Not every question of a standardised test can be solved using pure algebra, especially at higher levels. There will be questions which will need logic and quite a bit of thinking on your part. These questions tend to throw test-takers off. Often, the complaints are - From where do I start? Thinking through takes too much time… etc. Unfortunately, there is no getting away from such questions so let's practie how to deal with them.

Question: N and M are each 3-digit integers. Each of the numbers 1, 2, 3, 6, 7, and 8 is a digit of either N or M. What is the smallest possible positive difference between N and M?

(A) 29

(B) 49

(C) 58

(D) 113

(E) 131

This is not a simple algebra question where we make equations and solve them.

We are given 6 digits: 1, 2, 3, 6, 7, 8

Each digit needs to be included to make two 3 digit numbers. This means that we will use each of the digits only once and in only one of the two numbers. We need to minimise the difference between the two numbers so they should be as close as possible to each other. Obviously, since the numbers cannot share any digits, they cannot be equal and hence, the smaller number needs to be as large as possible and the greater number needs to be as small as possible to be close to each other. Think of the numbers of a number line. You need to reduce the difference between them. Then, under the given constraints, push the smaller number to the right on the number line and the greater number to the left to bring them as close as possible to each other.

STEP 1:

The first digit (hundreds digit) of both numbers should be consecutive integers i.e. the difference between 1** and 2** can be made much less than the difference between 1** and 3** (the difference between these two will certainly be more than 100).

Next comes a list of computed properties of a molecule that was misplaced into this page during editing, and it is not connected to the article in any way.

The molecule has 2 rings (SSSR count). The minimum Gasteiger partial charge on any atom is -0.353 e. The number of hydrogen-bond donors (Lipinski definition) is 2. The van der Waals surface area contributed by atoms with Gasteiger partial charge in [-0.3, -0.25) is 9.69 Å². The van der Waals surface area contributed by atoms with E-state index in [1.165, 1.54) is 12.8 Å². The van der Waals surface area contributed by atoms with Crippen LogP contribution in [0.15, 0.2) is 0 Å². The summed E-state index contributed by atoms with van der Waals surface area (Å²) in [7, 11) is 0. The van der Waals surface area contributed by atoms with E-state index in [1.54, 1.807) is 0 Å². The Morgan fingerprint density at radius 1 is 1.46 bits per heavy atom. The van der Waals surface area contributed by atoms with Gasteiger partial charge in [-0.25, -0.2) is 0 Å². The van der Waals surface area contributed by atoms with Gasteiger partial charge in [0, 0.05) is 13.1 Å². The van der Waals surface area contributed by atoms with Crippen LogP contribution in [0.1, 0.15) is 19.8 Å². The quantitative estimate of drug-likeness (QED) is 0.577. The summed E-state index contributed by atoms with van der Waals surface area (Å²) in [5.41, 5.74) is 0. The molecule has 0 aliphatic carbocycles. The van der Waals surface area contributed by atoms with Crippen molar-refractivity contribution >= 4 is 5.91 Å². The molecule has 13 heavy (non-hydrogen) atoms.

We get lots of options for hundreds digits: (1** and 2**) or (2** and 3**) or (6** and 7**) or (7** and 8**). All of them could satisfy our purpose.

STEP 2:

Now let's think about the next digit (the tens digit). To minimise the difference between the numbers, the tens digit of the greater number should be as small as possible (1 if possible) and the tens digit of the smaller number should be as large as possible (8 if possible). So let's not use 1 and 8 in the hundreds places and reserve them for the tens places since we have lots of other options (which are equivalent) for the hundreds places. Now what are the options?

Let us try to make a pair of numbers of the form 2** and 3**. Make the 2** number as large as possible and make the 3** number as small as possible. As discussed above, the tens digit of the smaller number should be 8 and the tens digit of the greater number should be 1. We get 28* and 31*

STEP 3:

Now we use the same logic for the units digit. Make the units digit of the smaller number as large as possible and the units digit of the greater number as small as possible. We have only two digits leftover - 6 and 7.

So the two numbers could be 287 and 316. The difference between them is 29.

Let’s try the same logic on another pair of hundreds digits.

Let’s make a pair of numbers of the form 6** and 7**. Make the 6** number as large as possible and make the 7** number as small as possible. Using the same logic as above, we get 683 and 712. The difference between them is 29 again.

The smallest of the given options is 29 so we need to think no more.

Answer must be (A).

Note that even if you express the numbers algebraically,

N = 100a + 10b + c

M = 100d + 10e + f

Still a lot of thought will be needed and there is no process which can be followed.

Assuming N is the greater number, we need to minimise N - M.

N - M = 100 (a - d) + 10( b - e) + (c - f)

Since a and d cannot be the same, the minimum value a - d can take is 1.

(a - d) cannot be negative because we have assumed that N is greater.

So a and d must be consecutive (2 and 1 or 3 and 2 or 7 and 6 etc). This is another way of arriving at STEP 1 above.

Next, (b - e) should take the minimum value. From the available digits, 1 and 8 are the farthest and can give a difference of -7. Then, b = 1 and e = 8. This leaves the consecutive pairs of 2, 3 and 6, 7 for hundreds digits. This takes care of our STEP 2 above.

(c - f) should be minimum too. We have only one pair of digits leftover and they are consecutive. So minimum value of (c - f) is -1. If the hundreds digits are 3 and 2, then c = 6 and f = 7. This is our STEP 3.

So the pair of numbers could be 316 and 287. The difference between them is 29.

Or the pair could be 712 and 683. The difference between them is 29 again.

In either case, note that you do not have a process oriented approach. A bit of thought is needed.

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